Yali Hao, Yan Li, Jianlei Wu, Na Hao, Yuzhen Qin, Haibo zhang, Wei Zhao, and Shan Kang
Abnormal gene expression caused by epigenetic changes, including DNA methylation, is associated with the development and progression of endometriosis. Grainyhead-like 2 gene (GRHL2), a suppressor of epithelial–mesenchymal transition, has been suggested to be associated with the occurrence, progression and poor survival of a variety of cancers. Although endometriosis is a benign disease, it has the biological behaviour of migration and invasion as malignant tumor. This study aims to determine whether the abnormal expression of the GRHL2 caused by aberrant methylation of its promoter is associated with the pathogenesis of ovarian endometriosis. Our results demonstrated that GRHL2 promoter region was significantly hypermethylated in the ectopic endometrium of patients with ovarian endometriosis compared with the normal endometrium of control patients. In contrast, the levels of GRHL2 mRNA and protein were significantly lower in the ectopic endometrium than in the control endometrium. Correlation analysis showed the methylation levels of GRHL2 were significantly negatively correlated with the mRNA expression of GRHL2. Moreover, the in vitro results suggested that the knockdown of GRHL2 could significantly increase the invasion and migration ability of EECs and may promote ZEB1 and vimentin expression while decreasing the expression of E-cadherin in EECs. Taken together, these results suggest that the low expression of GRHL2 caused by hypermethylation of the GRHL2 promoter is associated with ovarian endometriosis. The knockdown of GRHL2 may be involved in the occurrence of endometriosis by increasing EEC migration and invasion. This study provides more evidence for the hypothesis that endometriosis may be an epigenetic regulatory disorder.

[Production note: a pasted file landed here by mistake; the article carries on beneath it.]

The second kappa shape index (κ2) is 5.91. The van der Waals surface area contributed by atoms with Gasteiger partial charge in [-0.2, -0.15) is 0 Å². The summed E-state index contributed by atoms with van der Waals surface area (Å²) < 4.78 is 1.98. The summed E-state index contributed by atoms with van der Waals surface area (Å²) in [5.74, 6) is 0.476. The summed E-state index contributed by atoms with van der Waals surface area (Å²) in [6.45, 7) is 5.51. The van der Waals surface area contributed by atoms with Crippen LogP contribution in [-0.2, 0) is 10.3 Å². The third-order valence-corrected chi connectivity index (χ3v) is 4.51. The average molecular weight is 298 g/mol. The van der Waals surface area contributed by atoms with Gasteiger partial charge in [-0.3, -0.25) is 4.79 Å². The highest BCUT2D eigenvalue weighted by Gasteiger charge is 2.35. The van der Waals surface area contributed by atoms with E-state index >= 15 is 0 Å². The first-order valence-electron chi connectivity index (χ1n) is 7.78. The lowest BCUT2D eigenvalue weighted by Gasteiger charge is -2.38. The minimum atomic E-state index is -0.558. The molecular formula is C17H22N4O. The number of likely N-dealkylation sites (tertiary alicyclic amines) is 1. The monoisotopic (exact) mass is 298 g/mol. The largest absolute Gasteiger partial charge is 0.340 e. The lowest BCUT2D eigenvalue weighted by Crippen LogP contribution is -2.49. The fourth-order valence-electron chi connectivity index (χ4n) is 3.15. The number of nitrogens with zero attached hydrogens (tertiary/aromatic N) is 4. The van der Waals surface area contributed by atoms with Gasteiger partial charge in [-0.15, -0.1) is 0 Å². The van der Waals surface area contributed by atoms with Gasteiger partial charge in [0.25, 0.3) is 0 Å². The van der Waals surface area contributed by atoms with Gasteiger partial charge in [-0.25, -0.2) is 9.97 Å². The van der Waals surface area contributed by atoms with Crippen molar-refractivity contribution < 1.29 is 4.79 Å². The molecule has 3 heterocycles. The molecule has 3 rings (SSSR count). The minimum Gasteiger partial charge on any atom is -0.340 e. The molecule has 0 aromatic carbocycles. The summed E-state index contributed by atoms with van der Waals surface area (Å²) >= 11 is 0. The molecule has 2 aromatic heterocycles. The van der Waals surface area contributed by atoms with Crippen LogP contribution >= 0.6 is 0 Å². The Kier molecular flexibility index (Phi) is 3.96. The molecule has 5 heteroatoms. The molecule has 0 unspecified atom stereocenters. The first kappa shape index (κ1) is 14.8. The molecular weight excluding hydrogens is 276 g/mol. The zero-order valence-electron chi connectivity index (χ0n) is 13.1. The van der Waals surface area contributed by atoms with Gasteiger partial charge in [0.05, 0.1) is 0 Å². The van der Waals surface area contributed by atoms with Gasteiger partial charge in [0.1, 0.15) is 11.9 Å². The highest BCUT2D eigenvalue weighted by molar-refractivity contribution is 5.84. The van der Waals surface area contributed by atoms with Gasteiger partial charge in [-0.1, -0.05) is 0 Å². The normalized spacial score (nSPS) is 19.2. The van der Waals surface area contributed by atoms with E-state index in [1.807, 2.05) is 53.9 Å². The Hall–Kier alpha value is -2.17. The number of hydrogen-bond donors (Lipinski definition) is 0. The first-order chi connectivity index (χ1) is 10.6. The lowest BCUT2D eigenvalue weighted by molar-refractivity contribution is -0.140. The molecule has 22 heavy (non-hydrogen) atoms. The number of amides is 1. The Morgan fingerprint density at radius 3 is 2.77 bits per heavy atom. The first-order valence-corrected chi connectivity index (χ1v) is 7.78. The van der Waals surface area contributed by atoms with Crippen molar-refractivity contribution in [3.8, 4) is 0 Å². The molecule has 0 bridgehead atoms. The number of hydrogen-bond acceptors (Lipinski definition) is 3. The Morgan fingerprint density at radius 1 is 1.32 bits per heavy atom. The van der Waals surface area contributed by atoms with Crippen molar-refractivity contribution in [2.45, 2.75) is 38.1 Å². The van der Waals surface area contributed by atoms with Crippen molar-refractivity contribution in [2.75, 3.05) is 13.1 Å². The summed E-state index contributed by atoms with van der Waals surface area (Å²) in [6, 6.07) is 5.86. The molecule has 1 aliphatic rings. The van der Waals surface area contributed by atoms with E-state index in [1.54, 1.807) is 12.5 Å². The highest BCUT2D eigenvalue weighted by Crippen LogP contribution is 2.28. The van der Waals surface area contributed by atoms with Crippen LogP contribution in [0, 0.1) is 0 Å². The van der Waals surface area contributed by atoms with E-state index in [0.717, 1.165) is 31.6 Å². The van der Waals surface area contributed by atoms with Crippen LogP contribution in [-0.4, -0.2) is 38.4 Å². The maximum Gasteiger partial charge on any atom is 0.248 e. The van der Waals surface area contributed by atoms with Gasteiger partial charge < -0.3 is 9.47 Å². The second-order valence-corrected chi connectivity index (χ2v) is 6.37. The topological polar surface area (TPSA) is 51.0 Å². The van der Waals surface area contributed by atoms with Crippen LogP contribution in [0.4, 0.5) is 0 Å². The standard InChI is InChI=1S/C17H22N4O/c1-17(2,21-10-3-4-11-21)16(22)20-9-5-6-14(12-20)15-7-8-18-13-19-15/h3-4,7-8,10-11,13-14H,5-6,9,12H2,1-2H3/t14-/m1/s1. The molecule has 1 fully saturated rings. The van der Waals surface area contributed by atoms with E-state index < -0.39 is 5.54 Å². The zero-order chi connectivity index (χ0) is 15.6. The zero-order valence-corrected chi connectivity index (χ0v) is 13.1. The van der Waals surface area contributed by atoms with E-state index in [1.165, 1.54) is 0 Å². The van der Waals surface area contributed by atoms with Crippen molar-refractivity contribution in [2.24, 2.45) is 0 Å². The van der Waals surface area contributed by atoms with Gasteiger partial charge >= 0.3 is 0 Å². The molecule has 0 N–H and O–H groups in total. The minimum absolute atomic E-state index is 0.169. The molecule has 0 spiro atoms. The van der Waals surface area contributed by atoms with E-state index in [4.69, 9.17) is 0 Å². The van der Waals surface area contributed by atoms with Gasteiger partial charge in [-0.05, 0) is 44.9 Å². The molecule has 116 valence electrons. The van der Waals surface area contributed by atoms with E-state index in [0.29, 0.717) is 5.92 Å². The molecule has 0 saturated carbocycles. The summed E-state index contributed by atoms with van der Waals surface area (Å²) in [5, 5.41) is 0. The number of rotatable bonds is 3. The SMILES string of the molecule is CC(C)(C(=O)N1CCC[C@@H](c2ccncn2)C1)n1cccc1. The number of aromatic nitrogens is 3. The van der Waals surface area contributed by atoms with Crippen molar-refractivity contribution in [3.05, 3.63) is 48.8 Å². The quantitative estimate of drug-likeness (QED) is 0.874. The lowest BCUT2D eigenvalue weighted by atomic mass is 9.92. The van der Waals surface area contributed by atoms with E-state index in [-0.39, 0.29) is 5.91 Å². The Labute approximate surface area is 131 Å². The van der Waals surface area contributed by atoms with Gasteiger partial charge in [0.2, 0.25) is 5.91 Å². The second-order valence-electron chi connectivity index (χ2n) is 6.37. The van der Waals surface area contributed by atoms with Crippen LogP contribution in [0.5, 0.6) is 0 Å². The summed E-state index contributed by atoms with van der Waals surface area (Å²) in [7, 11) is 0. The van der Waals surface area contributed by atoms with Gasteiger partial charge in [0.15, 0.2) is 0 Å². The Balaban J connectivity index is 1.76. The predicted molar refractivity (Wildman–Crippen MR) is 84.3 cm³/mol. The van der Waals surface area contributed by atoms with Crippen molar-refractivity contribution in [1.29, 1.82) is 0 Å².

Ludmila Volozonoka, Anna Miskova, Liene Kornejeva, Inga Kempa, Veronika Bargatina, and Linda Gailite
Genetic testing is becoming increasingly required at almost every stage of failed female reproduction/infertility. Nonetheless, clinical evidence for the majority of identified gene–disease relationships is ill-defined, thus leading to difficult gene variant interpretation and poor translation of existing knowledge into clinics. We aimed to identify the genes that have ever been implicated in monogenic female reproductive failure in humans and to classify the identified gene–disease relationship pairs using a standardized clinical validity assessment. A PubMed search following PRISMA guidelines was conducted on 20 September 2021 aiming to identify studies pertaining to genetic causes of phenotypes of female reproductive failure. The clinical validity of identified gene–disease pairs was assessed using standardized criteria, counting whether sufficient genetic and experimental evidence has been accumulated to consider a single gene ‘characterized’ for a single Mendelian disease. In total, 1256 articles were selected for the data extraction; 183 unique gene–disease pairs were classified spanning the following phenotypes: hypogonadotropic hypogonadism, ovarian dysgenesis, premature ovarian failure/insufficiency, ovarian hyperstimulation syndrome, empty follicle syndrome, oocyte maturation defect, fertilization failure, early embryonic arrest, recurrent hydatidiform mole, adrenal disfunction and Mullerian aplasia. Twenty-four gene–disease pairs showed definitive evidence, 36 – strong, 19 – moderate, 81 – limited and 23 – showed no evidence. Here, we provide comprehensive, systematic and timely information on the genetic causes of female infertility. Our classification of genetic causes of female reproductive failure will facilitate the composition of up-to-date guidelines on genetic testing in female reproduction, the development of diagnostic gene panels and the advancement of reproductive decision-making.